Why We All Should Care about the Direct Care Workforce

By Daniel R. Wilson

Have you ever helped an older person navigate the complexities of life—arranging transportation to a doctor’s appointment, setting up meals on wheels, or even ensuring they can see a medical professional—only to find out they are alone at home with no family or friends to support them? Who will ensure they are able to bathe each day and help them with the tasks of daily living we all take for granted? If you’ve ever cared for an older person, you know that the questions are endless.

Direct care workers—also known as personal care assistants, paid caregivers, home health aides, and personal care aides, and nursing assistants—assist people who are sick, injured, living with physical or mental disabilities, or too frail to care for themselves. Home care aides provide a range of basic services in the home, which include help with bathing, dressing, and grooming as well as housekeeping. Some even help with tasks such as grocery shopping and preparing meals. In addition, these workers often provide safety and comfort and much-needed companionship, which can help address isolation among a vulnerable population.

More than 2 million home care workers across the U.S. provide personal assistance and health care support to older adults and people living with disabilities in home and community-based settings. Of home care workers, 89 percent are women and 58 percent are people of color. As more individuals wish to stay in their homes, as opposed to institutionalized settings such as nursing homes, the demand for quality trained workers is growing, making this the fastest-growing job in the country.

However, the effort to recruit adequate numbers of home care workers has become difficult because of the poor quality of these jobs. Area Agencies on Aging report they cannot find sufficient numbers of workers to support older adults requesting services. Private home care agencies, reimbursed by government programs such as Medicaid, cannot compete in today’s labor market.

Attracting workers is a real challenge, when the average home care worker earns $13,300 annually. Because of the low pay and little to no benefits, many home care workers rely upon public health care coverage and other government benefits such as nutrition and housing assistance. With the potential repeal of the ACA, PHI is concerned that hundreds of thousands of direct care workers who have newly gained coverage through ACA will be left without care, losing access to preventative screenings and care when they become sick. Who will care for older adults who need support in their homes when the caregiver is herself sick?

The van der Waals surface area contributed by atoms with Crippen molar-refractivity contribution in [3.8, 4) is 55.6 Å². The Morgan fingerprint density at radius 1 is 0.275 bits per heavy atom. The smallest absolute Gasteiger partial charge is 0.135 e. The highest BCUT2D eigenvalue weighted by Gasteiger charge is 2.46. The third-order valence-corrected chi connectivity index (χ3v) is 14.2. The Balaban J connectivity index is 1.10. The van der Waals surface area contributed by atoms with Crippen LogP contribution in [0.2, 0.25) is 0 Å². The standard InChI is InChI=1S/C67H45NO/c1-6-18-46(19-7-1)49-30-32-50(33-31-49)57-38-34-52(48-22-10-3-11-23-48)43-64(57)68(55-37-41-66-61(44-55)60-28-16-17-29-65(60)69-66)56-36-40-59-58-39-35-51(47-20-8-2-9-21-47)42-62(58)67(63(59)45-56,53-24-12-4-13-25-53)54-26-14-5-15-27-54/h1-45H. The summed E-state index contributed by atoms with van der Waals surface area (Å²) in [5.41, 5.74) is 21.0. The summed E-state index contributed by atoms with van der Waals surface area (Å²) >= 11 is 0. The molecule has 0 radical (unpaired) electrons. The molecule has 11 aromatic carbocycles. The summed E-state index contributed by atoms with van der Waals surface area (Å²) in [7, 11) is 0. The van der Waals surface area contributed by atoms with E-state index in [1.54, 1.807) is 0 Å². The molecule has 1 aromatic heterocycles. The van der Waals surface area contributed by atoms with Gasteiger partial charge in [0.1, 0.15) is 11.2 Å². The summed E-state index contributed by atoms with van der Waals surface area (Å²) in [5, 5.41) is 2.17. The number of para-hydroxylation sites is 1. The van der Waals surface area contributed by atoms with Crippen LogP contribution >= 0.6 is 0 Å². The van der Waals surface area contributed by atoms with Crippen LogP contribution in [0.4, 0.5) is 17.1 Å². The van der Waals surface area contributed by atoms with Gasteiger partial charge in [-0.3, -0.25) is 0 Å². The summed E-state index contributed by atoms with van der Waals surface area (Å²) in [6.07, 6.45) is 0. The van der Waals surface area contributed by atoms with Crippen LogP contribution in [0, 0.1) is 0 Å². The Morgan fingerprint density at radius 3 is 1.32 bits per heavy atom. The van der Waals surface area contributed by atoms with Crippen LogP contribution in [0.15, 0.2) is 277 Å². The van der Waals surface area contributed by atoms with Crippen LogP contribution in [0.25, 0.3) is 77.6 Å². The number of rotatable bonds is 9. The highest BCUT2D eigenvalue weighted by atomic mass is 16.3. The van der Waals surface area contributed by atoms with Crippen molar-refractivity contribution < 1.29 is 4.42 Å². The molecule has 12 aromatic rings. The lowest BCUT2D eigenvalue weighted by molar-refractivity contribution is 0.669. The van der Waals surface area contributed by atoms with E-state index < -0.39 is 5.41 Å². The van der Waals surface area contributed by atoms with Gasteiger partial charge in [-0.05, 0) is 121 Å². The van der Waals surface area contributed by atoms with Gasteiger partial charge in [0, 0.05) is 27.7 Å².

Through its state and federal advocacy program, PHI works with state legislatures, as well as federal lawmakers and regulators, to create a system of home and community-based supports that values direct care jobs by increasing wages and ensuring workers receive quality standardized and specialty training, among other goals. Our goal is to create a pipeline of quality workers to care for America’s older adults and people living with disabilities. During this year’s Aging in America Conference, PHI will participate on several panel discussions on these topics, as well as sessions on immigration, federal legislative opportunities, LGBT aging, and more.

For 25 years, PHI has been advancing the vision of “quality care through quality jobs.” During the summer of 2016, PHI helped inform an issue of ASA’s journal, Generations, focused on the eldercare workforce. These developments lay the groundwork for new and exciting public education campaign led by PHI. To address the challenges facing the direct care workforce, PHI is launching a national, two-year campaign, #60CaregiverIssues, that will identify 60 ideas to improve the quality of jobs for direct care workers and thereby the quality of care for older adults. The campaign will address a broad range of issues, from the impact of changes in federal immigration and health care policies to improved training, advanced roles, innovations in telehealth and financing, and much more. New issues will be released every few weeks between now and the end of 2018. These resources are meant to heighten awareness and deepen the public conversation about the critical importance of valuing this workforce If we are to meet the caregiving needs of our nation.

To learn about this campaign and join the conversation, please visit 60CaregiverIssues.org.

Daniel R. Wilson is Director of Federal Affairs at PHI, the nation’s leading authority on the direct care workforce. In 2016, Daniel co-chaired ASA’s annual conference.